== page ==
Minnesota Man Sentenced to Life as a Teen Released From Prison After Having Sentence Commuted

Myon Burrell embraces his family as he was released from prison Tuesday.
Myon Burrell embraces his family as he was released from prison Tuesday.(Getty)

Myon Burrell, now 34, was just 16 years old when he was convicted of accidentally shooting and killing an 11-year-old girl. He has always maintained his innocence.

Myon Burrell had been prepared to spend the rest of his life in prison for the death of an 11-year-old girl fatally shot with a stray bullet in 2002, until he was released Tuesday shortly after the Minnesota Board of Pardons commuted his sentence. His sentence has been reduced to 20 years, and Burrell, who was just 16 years old at the time of the shooting, will serve the remainder of it on supervised release.

“Mr. Burrell has shown tremendous rehabilitation, positive programming, and leadership during his incarceration,” Attorney General Keith Ellison wrote on Twitter. "For those reasons, I voted for his commutation. He just walked out of Stillwater Prison today, under supervised release. I wish him and his family the best.”

The 11-year-old victim, Tyesha Edwards, was fatally shot while she was in her house in Minneapolis. A stray bullet had torn through the wall, striking and killing her. The shooting that killed her had been a part of a gang war, authorities said.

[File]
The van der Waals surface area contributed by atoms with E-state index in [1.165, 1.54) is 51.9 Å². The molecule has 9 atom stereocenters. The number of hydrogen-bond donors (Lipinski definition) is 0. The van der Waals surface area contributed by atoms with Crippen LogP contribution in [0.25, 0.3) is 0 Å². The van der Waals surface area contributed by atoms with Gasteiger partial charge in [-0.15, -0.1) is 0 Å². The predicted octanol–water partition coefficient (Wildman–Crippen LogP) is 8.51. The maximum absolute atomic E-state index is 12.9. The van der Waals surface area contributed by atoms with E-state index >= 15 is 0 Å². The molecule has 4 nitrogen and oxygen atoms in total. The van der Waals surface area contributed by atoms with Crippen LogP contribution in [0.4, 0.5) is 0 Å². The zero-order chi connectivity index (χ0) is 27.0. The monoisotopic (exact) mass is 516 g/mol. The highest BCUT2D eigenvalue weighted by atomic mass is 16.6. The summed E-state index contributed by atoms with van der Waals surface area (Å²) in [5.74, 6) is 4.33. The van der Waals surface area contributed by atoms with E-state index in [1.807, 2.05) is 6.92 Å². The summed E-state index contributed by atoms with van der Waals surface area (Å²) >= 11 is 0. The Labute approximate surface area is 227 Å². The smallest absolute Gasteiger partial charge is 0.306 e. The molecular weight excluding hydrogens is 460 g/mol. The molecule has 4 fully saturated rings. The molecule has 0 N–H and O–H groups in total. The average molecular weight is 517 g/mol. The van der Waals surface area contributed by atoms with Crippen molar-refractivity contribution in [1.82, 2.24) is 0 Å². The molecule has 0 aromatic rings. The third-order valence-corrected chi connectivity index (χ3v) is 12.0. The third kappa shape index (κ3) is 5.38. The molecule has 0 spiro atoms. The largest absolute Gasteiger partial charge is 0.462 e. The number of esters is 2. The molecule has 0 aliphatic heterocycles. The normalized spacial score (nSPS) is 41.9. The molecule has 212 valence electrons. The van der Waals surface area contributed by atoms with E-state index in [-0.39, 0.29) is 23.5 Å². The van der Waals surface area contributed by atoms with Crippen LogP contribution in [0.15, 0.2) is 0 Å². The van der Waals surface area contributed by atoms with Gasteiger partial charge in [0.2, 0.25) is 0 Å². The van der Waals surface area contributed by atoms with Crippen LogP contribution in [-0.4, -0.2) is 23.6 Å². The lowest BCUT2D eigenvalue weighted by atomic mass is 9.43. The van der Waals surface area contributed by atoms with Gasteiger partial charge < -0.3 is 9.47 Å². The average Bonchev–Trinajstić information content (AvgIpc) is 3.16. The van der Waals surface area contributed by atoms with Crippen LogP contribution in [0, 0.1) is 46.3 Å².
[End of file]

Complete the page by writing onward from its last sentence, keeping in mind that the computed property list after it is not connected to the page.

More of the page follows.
“There is nothing I can do to ease your pain, and it will not be made better," Governor Tim Walz, who was behind the decision, told the victim’s family, according to the Associated Press. "But we must act today to recognize the law in this area has changed. Justice is not served by incarcerating a child for his entire lifetime for a horrible mistake committed many years ago."

Burrell has always maintained his innocence, and new evidence was released earlier this year backing that claim and raising questions about the police investigation.

"All of these years I've been in here and I've been screaming and I've been telling people that I'm innocent and I'm not supposed to be here," he told ABC News in February. "But my voice was never heard."